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Let $V$ be the vector space of all real-valued Borel measurable functions on $[0,1]$. Show that convergence in measure (with respect to Lebesgue measure) is not given by a seminorm. That is, show that there no seminorm $\|\cdot\|$ on $V$ such that elements $f,f_1,f_2,\dots$ of $V$ satisfy $\lim_n \|f_n-f\| = 0$ iff $(f_n)$ converges to $f$ in measure.

(Hint: show that if such a seminorm exists, then for each positive $\epsilon$ there are functions $g_1, \dots, g_n \in V$ such that $\|g_i\| \leq \epsilon$ for each $i$ and such that $1/n \sum _{i= 1} ^n g_i $ is equal to the constant function 1.)

I have problem both showing the existence and then the contradiction. I'm grateful for hints or solutions.

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    $\begingroup$ The whole point is that existence is impossible; what you want to do is assume that such a seminorm exists and derive a contradiction, showing your assumption is impossible. I think there's a typo: "show that there seminorm" should be "show that there is no seminorm". $\endgroup$ Aug 5 '13 at 7:58
  • $\begingroup$ Yes there was a typo. Thanks. Can you help me further? $\endgroup$
    – Johan
    Aug 5 '13 at 10:47
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Only hints to give you, can provide details as you get further.

So first question, why is such a construction going to give you a contradiction? "Small pieces" whose average is the constant function $1$. What is a bound on the seminorm of this average function? What does it mean as you take $\epsilon$ towards $0$? You might consider explicitly choosing $\epsilon$ to be $1/k$ and looking at the resulting sequence $f_k$ (of average functions corresponding to $1/k$).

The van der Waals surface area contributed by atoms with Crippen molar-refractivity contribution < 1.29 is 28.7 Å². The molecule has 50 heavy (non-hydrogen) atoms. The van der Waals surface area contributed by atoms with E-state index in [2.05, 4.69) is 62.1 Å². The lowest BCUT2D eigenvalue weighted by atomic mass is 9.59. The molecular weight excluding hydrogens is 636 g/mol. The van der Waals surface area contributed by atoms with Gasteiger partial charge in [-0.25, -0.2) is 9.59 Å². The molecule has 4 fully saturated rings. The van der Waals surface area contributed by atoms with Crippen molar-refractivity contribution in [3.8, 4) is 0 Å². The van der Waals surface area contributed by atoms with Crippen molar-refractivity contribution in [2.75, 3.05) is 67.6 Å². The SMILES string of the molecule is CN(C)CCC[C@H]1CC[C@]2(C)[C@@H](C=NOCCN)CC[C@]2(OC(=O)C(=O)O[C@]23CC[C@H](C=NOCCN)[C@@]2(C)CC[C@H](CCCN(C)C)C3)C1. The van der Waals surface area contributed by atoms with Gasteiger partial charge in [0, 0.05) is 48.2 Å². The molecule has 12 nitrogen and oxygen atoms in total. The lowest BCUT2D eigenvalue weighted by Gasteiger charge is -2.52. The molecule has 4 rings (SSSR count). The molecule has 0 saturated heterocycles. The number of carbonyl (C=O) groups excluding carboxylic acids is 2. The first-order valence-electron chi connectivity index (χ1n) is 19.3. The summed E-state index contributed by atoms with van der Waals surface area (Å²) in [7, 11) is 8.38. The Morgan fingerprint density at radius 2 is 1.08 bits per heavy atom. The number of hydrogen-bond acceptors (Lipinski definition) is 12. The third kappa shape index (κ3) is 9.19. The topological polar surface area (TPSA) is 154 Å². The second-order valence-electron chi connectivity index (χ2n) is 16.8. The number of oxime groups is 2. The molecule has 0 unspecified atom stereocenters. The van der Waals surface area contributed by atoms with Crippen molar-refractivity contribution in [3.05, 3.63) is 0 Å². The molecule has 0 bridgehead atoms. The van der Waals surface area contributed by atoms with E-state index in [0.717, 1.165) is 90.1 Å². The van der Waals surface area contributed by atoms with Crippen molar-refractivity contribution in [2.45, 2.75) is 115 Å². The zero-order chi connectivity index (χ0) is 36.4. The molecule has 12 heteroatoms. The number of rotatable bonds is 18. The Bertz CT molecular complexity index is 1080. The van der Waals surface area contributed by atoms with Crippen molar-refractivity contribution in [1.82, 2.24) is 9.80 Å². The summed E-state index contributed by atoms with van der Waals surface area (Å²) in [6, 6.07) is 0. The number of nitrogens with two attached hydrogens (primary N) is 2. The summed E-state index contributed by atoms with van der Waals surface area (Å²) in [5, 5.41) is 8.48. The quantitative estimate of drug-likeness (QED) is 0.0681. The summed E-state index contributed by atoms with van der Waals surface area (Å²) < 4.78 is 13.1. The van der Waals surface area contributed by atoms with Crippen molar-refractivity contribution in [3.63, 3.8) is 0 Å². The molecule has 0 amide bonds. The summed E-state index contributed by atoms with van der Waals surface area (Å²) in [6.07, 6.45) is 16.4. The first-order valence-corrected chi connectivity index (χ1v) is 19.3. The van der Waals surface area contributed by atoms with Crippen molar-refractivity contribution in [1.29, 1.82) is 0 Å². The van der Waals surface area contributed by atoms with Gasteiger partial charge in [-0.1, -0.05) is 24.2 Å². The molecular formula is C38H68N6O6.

Second question towards construction: For simplicity, set $f=0$, we're converging in measure to $0$. Can you think of a canonical example of something that converges in measure to zero while only using indicators of intervals? Does this example change if you scale the sequence? (remember, you need to produce an average of things that give you the constant $1$).

(I should have added that the example I have in mind is $\chi_{[0,1]},\chi_{[0,1/2]},\chi_{[1/2,1]},\ldots$, so $\chi_{[0,1/n]}$ and $n$ of its shifts, increasing $n$. This way you can automatically get the seminorm of $\chi_{[0,1/m]}$ and $m$ of its shifts to all be less than a given $\epsilon$. This won't quite do, so you modify the example to scale by $n$, so you use $n \chi_{[0,1/n]}$ and $n$ of its shifts.)

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The sequence $a_n\chi_{(0,n^{-1})}$ converges in measure to $0$ for each $a_n\uparrow\infty$. This provides $n_0$ such that $\lVert \chi_{[0,n_0^{-1}]}\rVert=0$. Indeed, otherwise, take $a_n:=n\lVert \chi_{(0,n^{-1})}\rVert^{—1}$; then $\lVert a_n\chi_{(0,n^{-1})}\rVert=n$.

Hence there is function which is not $0$ almost everywhere, but the semi-norm which will do the job of this function is $0$. Since the condition on the semi-norm implies that each $f$ for which $\lVert f\rVert=0$ is $0$ almost everywhere, we get a contradiction.

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